There are four foodstuffs I keep in my apartment: milk, McCann’s Irish Oatmeal, craisins and coffee. In my defense, breakfast is the most important meal of the day.
As a result, I’m a regular at Washington Food Center, a large bodega cattycorner to my apartment. A deep ingrained fear of social awkwardness usually keeps me from becoming friendly with cashiers, but since I go to WFC so often, I have developed a relationship with one of the guys behind the counter there.
He’s a Syrian immigrant; he works at the bodega from noon to midnight seven days a week. He wears a Boar’s Head sweatshirt sometimes, and in the winter, a navy knit cap that hides the fact that he is nearly entirely bald.
This might seem New-York-Times-bleeding-heart-liberal, but I’m always impressed with immigrants. These people give up their entire lives in hopes of making a better one here. And these days, the American dream involves working 12-hour days at a bodega in a changing neighborhood of Brooklyn. Their dream is pretty courageous, or at least a lot more courageous than my dream of being a writer with her own Wikipedia page.
Over the past 18 months I’ve been patronizing WFC, the Syrian immigrant and I have become friends, such good friends that he gives me bananas at a discounted rate, but holds my hand for too long when he gives me my change. One Friday, I went in there to buy a Blow Pop , and he asked how I was doing. I said I was happy it was almost the weekend. He replied, “Every day is Monday to me.” Sometimes when I go in there and ask how his day is going, he says, “You made my day, sweatheart.”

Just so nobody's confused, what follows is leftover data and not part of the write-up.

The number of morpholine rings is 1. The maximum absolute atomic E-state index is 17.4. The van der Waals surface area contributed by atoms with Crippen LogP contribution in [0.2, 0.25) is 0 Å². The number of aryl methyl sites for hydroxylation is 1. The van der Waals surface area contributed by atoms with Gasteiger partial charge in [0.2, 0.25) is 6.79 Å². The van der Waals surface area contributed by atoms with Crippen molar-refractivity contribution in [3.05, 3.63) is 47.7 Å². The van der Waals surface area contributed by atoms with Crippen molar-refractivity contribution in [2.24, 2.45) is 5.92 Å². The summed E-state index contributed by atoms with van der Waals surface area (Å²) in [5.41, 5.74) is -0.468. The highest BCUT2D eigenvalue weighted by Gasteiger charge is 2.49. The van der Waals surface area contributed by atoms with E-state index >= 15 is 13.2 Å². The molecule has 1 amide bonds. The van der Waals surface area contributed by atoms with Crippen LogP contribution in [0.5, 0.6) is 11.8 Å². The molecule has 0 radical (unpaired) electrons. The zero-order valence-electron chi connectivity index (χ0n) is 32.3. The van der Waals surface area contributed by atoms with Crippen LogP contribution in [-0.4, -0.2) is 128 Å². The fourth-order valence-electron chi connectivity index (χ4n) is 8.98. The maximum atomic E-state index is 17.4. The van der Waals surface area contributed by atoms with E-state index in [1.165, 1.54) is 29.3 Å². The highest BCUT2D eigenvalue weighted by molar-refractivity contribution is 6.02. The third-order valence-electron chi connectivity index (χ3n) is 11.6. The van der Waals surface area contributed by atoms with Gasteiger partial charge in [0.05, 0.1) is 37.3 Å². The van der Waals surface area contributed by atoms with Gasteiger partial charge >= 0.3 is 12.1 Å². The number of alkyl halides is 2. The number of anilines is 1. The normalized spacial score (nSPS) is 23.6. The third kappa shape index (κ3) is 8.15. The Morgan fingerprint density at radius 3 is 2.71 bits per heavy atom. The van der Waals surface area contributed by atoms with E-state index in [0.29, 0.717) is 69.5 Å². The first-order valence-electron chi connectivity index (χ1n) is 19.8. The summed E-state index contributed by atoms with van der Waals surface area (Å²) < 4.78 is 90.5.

I don’t think that the salad guy who gives me extra toppings particularly likes me. Nor do I believe that construction workers who shout inappropriate comments at me are genuinely interested in becoming intimate. I’m not saying that this guy is in love with me. But for a guy who spends most of his waking hours working at bodega far from home, seeing me could very well make his day. And that is a very depressing thought.